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Results tagged with Search options user 725

Questions related to academic publications including online and traditional journals, books, and conference proceedings.

-1
votes
a central server here, where raw data and source and possibly intermediate results are stored together with the final version of the publications. The size of such a package can easily be of a size …
answered May 13 '13 by cbeleites
17
votes
It is a lot of work to find out which paper in arXiv has actually the same content as a published paper. However, taking arXiv's journal-ref field as a surrogate indicating which paper has a journal v …
answered Aug 22 '13 by cbeleites
4
votes
Cite it. It's a source you used, so you need to cite. In addition, good explanations are also good for readers who are looking for an introduction. didn't go through the usual peer review proc …
answered Oct 14 by cbeleites
6
votes
Stephan Kolassa's answer is sound general advice. However, let me add two more points: For papers with multiple authors I like a contributions section where each author lists their contributions to …
answered Dec 22 '16 by cbeleites
15
votes
In addition to Dave Clarke's answer: I get quite a lot of "invitations" from scam journals, which I ignore. Most of the conferences I attend now publish their "proceedings" as a special issue of on …
answered Jun 21 '12 by cbeleites
5
votes
JeffE commented: It's obvious that it should happen at least 5% of the time, but my impression is that it happens a LOT more often than that. The 5% aren't all that obvious to me: if I understo …
answered Mar 20 '13 by cbeleites
43
votes
authorship of scientific publications. Forty per cent of the respondents (35/87), for example, agreed that granting authorship to someone who does not meet journal authorship criteria was a common …
answered Feb 10 '14 by cbeleites
10
votes
Of course this depends a lot on what you're after. If you are looking for differences or some other effect within an individual, then your sample size are measurements within the individual rather tha …
answered Jul 8 '18 by cbeleites
0
votes
This leads to poor communication between the authors that stay and the person that left, usually motivated by the latter not replying (perhaps reading) emails concerning the work or taking too long …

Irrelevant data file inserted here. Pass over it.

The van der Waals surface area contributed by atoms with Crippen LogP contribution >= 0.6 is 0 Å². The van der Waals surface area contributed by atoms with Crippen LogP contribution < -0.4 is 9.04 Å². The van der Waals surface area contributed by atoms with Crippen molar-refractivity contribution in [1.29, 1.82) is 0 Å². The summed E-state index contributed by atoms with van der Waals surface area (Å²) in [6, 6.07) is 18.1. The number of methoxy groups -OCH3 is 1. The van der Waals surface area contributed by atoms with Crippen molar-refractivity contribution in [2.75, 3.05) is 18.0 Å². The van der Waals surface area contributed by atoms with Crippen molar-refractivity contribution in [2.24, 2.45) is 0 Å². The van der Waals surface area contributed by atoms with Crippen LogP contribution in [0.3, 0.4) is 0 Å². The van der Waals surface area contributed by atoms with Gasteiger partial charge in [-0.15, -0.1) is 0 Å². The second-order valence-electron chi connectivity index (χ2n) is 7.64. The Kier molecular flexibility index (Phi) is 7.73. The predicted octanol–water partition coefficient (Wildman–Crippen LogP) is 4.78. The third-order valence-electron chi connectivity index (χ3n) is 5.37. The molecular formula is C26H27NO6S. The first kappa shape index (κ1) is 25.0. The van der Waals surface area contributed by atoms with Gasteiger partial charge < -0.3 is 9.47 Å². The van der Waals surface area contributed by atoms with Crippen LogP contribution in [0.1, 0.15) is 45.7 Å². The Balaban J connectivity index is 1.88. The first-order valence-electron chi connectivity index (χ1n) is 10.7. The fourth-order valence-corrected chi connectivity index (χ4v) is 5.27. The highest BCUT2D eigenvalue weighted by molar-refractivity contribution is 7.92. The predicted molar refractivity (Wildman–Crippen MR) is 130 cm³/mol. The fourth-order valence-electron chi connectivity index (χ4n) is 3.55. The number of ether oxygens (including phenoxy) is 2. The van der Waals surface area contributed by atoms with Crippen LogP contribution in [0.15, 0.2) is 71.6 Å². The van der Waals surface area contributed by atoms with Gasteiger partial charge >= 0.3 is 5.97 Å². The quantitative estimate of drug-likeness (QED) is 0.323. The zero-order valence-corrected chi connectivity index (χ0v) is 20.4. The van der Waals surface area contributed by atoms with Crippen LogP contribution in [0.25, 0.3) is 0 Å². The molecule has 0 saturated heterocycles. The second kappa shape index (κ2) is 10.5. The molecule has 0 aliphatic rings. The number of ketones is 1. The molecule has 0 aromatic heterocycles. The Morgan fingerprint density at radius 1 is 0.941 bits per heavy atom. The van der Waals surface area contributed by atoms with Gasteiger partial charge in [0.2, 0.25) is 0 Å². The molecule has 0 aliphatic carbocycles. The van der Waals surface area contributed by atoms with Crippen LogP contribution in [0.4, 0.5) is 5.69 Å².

answered Oct 22 '14 by cbeleites
12
votes
In addition to Marc Claesen's answer: There exist a few journals that require the code to be submitted and where the review explicitly included that code, e.g. the Journal of Statistical Software In …
answered Mar 14 '14 by cbeleites
4
votes
As F'x already said, from a scientific perspective there is no problem. The data is available, just not automatically and from you, but from the original source (via the ID numbers). So editor, revie …
answered Sep 16 '13 by cbeleites
8
votes
So far, I'm missing the option of giving the 110% version of set notation plus explanation in plain English. That way, readers familiar with the set notation can skip the written explanation, and othe …
answered Apr 21 '14 by cbeleites
2
votes
Some countries have library networks with a common catalogue that you can search to find out which libraries have it. This is what your favorite librarian uses to get the paper for you. However, it co …
answered Feb 6 '13 by cbeleites
11
votes
I'm usually all in favor of contribution sections (I've been at the border between medical and natural sciences for a long time, and I've met this custom in medical papers). However, for the present s …
answered Dec 18 '18 by cbeleites
4
votes
 can I put up my scientific findings on my blog or webspace that is not written exactly like my published article but contains essentially the same data and results? This is completely OK with th …
answered Dec 22 '14 by cbeleites

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